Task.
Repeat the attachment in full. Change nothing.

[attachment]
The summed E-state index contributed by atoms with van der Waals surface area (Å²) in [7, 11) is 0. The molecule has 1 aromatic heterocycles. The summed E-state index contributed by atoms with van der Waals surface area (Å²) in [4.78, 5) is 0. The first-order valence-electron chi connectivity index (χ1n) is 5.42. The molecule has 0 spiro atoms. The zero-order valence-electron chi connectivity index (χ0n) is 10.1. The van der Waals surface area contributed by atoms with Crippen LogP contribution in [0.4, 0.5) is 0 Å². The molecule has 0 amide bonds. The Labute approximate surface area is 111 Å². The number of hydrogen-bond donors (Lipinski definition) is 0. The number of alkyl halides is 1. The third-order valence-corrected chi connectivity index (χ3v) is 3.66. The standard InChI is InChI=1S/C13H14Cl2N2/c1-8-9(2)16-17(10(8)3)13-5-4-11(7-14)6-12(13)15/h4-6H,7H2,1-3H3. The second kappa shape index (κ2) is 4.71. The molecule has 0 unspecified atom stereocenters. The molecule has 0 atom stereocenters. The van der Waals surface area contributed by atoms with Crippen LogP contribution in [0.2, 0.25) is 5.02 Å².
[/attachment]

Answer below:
The summed E-state index contributed by atoms with van der Waals surface area (Å²) in [7, 11) is 0. The molecule has 1 aromatic heterocycles. The summed E-state index contributed by atoms with van der Waals surface area (Å²) in [4.78, 5) is 0. The first-order valence-electron chi connectivity index (χ1n) is 5.42. The molecule has 0 spiro atoms. The zero-order valence-electron chi connectivity index (χ0n) is 10.1. The van der Waals surface area contributed by atoms with Crippen LogP contribution in [0.4, 0.5) is 0 Å². The molecule has 0 amide bonds. The Labute approximate surface area is 111 Å². The number of hydrogen-bond donors (Lipinski definition) is 0. The number of alkyl halides is 1. The third-order valence-corrected chi connectivity index (χ3v) is 3.66. The standard InChI is InChI=1S/C13H14Cl2N2/c1-8-9(2)16-17(10(8)3)13-5-4-11(7-14)6-12(13)15/h4-6H,7H2,1-3H3. The second kappa shape index (κ2) is 4.71. The molecule has 0 unspecified atom stereocenters. The molecule has 0 atom stereocenters. The van der Waals surface area contributed by atoms with Crippen LogP contribution in [0.2, 0.25) is 5.02 Å².